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In July, the US Justice Department announced a broad review of Big Tech and whether companies are limiting competition. Alphabet today revealed that it received a “a civil investigative demand from the DOJ” related to antitrust.

Reports in late May revealed that an investigation was imminent, and that preparations have been under way for weeks. An agreement with the Federal Trade Commission brings Alphabet under the DOJ’s purview, while the other regulatory agency gets oversight of Amazon and Facebook.

In an SEC filing published today, Alphabet said it received a “civil investigative demand” on August 30 from the Department of Justice. The government has specifically asked for information about past antitrust investigations. Google’s parent company also expects an inquiry from state attorneys general that could be announced next week.

On August 30, 2019, Alphabet received a civil investigative demand from the DOJ requesting information and documents relating to our prior antitrust investigations in the United States and elsewhere. We expect to receive in the future similar investigative demands from state attorneys general. We continue to cooperate with the DOJ, federal and state regulators in the United States, and other regulators around the world.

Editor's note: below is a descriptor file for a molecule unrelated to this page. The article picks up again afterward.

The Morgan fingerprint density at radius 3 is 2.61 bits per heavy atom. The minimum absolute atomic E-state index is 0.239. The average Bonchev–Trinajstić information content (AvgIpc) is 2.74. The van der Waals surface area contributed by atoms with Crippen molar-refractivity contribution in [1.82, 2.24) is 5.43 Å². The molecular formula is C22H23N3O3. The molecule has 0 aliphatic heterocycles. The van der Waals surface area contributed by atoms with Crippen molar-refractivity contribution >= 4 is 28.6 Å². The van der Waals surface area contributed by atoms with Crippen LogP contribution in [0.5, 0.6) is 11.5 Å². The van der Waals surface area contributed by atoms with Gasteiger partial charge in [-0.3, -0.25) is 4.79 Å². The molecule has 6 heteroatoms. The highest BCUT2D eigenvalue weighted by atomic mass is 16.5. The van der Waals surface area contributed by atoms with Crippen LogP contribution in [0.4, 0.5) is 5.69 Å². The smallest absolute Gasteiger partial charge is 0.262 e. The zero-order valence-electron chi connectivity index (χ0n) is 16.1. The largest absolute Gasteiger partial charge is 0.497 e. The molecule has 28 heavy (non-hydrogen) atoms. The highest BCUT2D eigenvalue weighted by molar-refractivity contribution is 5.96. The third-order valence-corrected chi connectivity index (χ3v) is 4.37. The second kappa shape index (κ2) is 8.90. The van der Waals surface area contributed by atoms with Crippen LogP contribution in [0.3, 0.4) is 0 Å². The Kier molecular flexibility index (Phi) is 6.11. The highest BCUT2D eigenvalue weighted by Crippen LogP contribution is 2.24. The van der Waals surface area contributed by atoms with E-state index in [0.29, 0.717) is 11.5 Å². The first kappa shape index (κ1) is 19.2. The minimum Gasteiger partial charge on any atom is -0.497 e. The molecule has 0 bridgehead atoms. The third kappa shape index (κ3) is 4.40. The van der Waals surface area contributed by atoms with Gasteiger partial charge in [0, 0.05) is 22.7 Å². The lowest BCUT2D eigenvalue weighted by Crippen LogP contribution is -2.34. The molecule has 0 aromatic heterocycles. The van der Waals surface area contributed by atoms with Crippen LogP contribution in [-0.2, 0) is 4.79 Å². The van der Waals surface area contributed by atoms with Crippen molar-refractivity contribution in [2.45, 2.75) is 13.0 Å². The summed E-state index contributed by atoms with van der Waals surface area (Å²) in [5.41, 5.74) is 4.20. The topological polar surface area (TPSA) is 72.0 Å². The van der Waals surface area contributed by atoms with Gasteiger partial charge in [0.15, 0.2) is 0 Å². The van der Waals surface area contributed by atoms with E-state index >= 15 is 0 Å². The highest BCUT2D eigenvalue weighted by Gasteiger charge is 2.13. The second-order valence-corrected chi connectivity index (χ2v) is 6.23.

This follows a 2013 FTC investigation that resulted in no action, but Google did implement voluntary changes related to patents and advertising. It included a look into whether Google was using its dominant position to demote competitors in results, or “search bias.”

The US is finally increasing regulatory scrutiny after three antitrust investigations in Europe that culminated over the past two years: $2.7 billion (Shopping), $5 billion (Android), and $1.69 billion (AdSense) In response to the mobile OS ruling, Google introduced a new licensing model that includes fees for OEMs in Europe to get certain apps.

In a public blog, Google senior vice president of global affairs Kent Walker acknowledged the development, while bringing up the company’s US contributions and track record of innovation:

Things that were science fiction a few years ago are now free for everyone — translating any language instantaneously, learning about objects by pointing your phone, getting an answer to pretty much any question you might have.

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About the Author

Abner Li

Editor-in-chief. Interested in the minutiae of Google and Alphabet. Tips/talk: